Michigan v. Doran, 439 U.S. 282, 289, 99 S.Ct. 530, 58 L.Ed.2d 521 (1978).

 The Nebraska Supreme Court in Scaggs v. Miller, 221 Neb. 98, 375 N.W.2d 140 (1985), acknowledged the controlling law of the opinion in Michigan v. Doran.   As we understand the argument being made by Borrink, he challenges the allegation in the extradition documents which claims that he is a fugitive.   Borrink then asserts that the trial court wrongfully attempted to justify Borrink's extradition by its reference to § 29-741.   We must concede that we are uncertain about the precise import of this argument, since § 29-741 covers a number of circumstances, one of which is “having broken the terms of his bail, probation or parole,” which is the precise allegation being made in the extradition documents by the Texas authorities.   Therefore, at the outset, we reject any claim that § 29-741 does not apply or that the trial court improperly relied upon its terms in rejecting the petition for a writ of habeas corpus.   Breaking the terms of bail, probation, or parole is a basis for extradition under § 29-741.

 The motion made by the State of Texas to set aside the deferred adjudication contains no fewer than 10 alleged violations of the conditions of Borrink's probation.   The request from the Governor of Texas to the Governor of Nebraska alleges that Borrink “was charged and placed on deferred adjudication probation for the crime of AGGRAVATED ASSAULT WITH A DEADLY WEAPON, committed in this State, and it has been represented and satisfactorily shown to me that the accused was present in this State at the time of the commission of said crime and thereafter violated the terms of his probation and fled from the justice of this State” and is now in Nebraska.

Returning to the matters which can be considered under Michigan v. Doran, Borrink has clearly been charged with a crime in Texas, he admits he is the person named in the request for extradition, and he does not challenge the regularity of the extradition documents, except to the extent of their characterization of him as a fugitive, which in any event is the fourth matter for consideration.   Therefore, we turn to the matter of Borrink's status as a fugitive.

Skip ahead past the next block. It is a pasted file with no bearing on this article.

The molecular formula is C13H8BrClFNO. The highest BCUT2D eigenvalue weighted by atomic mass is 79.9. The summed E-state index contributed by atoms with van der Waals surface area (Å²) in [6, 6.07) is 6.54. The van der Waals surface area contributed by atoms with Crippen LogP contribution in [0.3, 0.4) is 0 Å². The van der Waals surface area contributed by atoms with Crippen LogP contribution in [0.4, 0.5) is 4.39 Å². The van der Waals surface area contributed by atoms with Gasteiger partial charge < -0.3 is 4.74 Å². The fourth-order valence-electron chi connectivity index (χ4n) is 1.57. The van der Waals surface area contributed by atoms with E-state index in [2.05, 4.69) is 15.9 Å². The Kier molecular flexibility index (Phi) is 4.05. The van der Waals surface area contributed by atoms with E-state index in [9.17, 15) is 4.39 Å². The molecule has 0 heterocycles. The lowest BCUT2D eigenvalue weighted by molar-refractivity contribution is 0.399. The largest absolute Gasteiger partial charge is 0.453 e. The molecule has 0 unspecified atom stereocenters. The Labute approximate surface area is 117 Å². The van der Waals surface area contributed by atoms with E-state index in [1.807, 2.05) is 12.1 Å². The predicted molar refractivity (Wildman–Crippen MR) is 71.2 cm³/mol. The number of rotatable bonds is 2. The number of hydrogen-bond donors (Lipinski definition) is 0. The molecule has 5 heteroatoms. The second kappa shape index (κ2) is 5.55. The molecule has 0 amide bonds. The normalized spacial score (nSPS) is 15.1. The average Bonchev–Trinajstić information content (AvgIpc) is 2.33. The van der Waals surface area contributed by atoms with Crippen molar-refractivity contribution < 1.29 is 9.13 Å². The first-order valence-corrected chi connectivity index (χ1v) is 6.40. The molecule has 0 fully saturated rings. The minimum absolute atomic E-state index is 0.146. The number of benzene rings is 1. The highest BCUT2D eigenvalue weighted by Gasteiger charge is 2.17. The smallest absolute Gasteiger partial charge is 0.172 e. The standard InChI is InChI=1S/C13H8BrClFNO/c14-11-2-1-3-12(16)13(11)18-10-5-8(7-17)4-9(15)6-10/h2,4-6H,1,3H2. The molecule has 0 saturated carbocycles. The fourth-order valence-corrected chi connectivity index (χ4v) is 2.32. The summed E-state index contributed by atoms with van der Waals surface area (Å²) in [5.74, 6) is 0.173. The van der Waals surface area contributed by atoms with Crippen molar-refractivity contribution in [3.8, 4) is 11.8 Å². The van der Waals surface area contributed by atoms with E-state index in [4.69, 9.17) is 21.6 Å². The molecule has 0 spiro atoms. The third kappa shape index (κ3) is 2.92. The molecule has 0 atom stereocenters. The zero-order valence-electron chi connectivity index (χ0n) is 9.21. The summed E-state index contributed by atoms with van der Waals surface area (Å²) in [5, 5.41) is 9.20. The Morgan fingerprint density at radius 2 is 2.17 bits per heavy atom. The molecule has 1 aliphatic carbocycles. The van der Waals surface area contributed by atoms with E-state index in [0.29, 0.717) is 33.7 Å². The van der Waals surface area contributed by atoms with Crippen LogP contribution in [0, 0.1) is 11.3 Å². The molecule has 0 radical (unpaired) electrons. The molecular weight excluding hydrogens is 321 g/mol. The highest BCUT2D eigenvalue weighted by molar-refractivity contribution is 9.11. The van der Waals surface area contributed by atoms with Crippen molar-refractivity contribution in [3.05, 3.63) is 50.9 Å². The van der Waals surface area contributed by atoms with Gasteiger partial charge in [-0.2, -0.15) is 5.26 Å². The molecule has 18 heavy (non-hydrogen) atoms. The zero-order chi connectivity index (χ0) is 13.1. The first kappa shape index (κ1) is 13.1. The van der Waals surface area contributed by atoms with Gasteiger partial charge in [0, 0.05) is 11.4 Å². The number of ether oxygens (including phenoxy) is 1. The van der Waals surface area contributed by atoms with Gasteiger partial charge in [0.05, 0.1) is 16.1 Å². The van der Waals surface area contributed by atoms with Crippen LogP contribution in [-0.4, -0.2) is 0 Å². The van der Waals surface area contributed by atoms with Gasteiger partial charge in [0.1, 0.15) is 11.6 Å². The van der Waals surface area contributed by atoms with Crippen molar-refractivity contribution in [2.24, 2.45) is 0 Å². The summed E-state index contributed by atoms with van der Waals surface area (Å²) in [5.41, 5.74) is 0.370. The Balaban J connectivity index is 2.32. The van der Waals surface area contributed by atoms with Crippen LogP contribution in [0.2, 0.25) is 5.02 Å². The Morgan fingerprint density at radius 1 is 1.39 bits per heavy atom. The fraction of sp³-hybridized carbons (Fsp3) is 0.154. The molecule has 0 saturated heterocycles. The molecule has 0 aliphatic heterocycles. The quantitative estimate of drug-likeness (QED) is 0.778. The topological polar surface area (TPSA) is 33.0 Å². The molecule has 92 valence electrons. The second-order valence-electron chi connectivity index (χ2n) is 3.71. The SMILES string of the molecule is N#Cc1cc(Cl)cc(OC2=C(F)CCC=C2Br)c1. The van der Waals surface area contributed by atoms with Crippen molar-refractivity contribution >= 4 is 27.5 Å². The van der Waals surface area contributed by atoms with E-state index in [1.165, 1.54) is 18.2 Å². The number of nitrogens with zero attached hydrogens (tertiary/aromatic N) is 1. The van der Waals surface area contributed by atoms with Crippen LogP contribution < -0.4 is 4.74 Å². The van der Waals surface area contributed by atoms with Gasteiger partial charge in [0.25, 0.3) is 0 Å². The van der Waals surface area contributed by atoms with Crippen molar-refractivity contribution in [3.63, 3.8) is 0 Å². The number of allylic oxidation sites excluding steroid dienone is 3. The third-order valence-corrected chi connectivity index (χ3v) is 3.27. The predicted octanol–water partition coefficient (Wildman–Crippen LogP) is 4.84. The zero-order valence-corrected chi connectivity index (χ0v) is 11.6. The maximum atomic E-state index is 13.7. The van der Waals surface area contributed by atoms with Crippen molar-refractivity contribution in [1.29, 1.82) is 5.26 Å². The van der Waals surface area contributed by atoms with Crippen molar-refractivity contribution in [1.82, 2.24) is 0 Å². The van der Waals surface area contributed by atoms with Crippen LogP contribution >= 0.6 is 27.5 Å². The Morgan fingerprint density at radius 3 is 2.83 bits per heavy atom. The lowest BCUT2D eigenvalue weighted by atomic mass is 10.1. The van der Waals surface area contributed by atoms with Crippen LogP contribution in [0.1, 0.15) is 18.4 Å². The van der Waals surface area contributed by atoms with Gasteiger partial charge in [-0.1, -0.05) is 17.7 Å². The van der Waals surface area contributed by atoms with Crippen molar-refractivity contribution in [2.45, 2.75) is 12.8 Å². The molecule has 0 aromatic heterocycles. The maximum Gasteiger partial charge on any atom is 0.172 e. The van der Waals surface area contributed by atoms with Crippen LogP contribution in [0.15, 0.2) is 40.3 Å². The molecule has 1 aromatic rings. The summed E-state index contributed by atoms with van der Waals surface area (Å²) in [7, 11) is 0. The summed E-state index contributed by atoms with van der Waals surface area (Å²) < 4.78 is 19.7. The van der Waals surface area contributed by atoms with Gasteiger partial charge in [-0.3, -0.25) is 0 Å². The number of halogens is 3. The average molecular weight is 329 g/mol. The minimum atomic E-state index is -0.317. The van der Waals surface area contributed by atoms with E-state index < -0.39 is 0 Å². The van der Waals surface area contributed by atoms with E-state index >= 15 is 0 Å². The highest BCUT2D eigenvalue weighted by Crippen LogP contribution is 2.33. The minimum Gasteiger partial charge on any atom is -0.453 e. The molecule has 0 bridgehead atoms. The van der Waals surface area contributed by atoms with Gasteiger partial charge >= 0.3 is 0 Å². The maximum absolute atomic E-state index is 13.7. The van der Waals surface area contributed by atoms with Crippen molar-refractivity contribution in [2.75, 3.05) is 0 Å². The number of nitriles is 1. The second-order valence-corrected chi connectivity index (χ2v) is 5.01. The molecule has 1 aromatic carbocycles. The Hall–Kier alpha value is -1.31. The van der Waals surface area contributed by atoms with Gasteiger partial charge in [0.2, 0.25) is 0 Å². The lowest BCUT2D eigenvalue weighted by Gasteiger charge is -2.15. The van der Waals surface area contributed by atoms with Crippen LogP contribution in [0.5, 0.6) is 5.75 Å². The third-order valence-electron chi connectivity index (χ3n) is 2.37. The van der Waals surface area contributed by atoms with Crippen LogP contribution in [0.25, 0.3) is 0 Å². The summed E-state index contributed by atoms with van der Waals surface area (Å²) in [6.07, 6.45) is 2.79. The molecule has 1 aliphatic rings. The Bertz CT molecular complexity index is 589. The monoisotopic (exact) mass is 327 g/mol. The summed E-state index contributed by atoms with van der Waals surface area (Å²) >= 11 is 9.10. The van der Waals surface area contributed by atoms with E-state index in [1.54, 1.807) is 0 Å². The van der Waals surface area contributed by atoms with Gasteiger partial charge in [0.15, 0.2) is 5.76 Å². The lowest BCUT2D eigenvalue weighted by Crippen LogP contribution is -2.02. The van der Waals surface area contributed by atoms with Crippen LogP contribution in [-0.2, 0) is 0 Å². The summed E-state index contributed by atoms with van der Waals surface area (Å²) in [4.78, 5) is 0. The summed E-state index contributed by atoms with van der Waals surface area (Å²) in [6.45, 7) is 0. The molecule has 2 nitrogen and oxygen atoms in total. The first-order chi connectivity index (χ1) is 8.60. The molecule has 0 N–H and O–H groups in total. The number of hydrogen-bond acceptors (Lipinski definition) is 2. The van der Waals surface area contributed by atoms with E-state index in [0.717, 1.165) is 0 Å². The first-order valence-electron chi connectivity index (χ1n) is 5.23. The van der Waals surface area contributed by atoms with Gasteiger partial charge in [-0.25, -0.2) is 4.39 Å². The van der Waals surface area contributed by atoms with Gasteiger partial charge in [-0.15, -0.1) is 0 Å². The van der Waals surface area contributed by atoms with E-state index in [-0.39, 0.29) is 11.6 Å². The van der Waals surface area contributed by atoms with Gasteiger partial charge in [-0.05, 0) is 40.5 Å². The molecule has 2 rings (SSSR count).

Borrink's brief argues that he “clearly established that he was in the State of Nebraska pursuant to the terms of his probation order and that the terms of his probation required Borrink to stay out of the State of Texas unless he was ordered by a court of Texas to return.”   Brief for appellant at 8. While that may well all be true, the question of fugitive status is different from what Borrink advances.   He apparently would have us hold that because a condition of his probation was that he go to Nebraska, he can never acquire fugitive status for extradition purposes.   If that were true, he could violate all of the terms of his condition of probation with impunity so long as he stayed in Nebraska as directed by paragraph 23 of the probation order.   However, the law is that fugitive status is determined by whether the person has left the demanding state, and it is not necessary that he or she left in order to avoid prosecution-it is enough that the person committed an act charged to be a crime under the laws of that state (which Borrink admitted by his guilty plea, notwithstanding his current protestations of innocence), that he or she has left that jurisdiction, and is found in another state.  Kujala v. Headley, 193 Neb. 1, 225 N.W.2d 25 (1975).   See, also, Nash v. Miller, 223  Neb. 605, 391 N.W.2d 143 (1986).   There is no question that Borrink was charged with a crime in Texas, that he is the person named in the extradition documents, that he left Texas, and that he is now in Nebraska.   Thus, for purposes of extradition, he is a fugitive.   Accordingly, contrary to his assertion, the trial court did not mischaracterize him as a fugitive.


Violation of the terms of probation is a sufficient ground under Nebraska law for extradition, and Borrink is a fugitive.   The fact that he claims to have fulfilled all of the terms of his probation is a matter for the Texas courts to resolve, as that question is not within those matters properly considered by this state under Michigan v. Doran, 439 U.S. 282, 99 S.Ct. 530, 58 L.Ed.2d 521 (1978).   Finding no merit to Borrink's assignments of error, we affirm the district court's denial of the petition for writ of habeas corpus.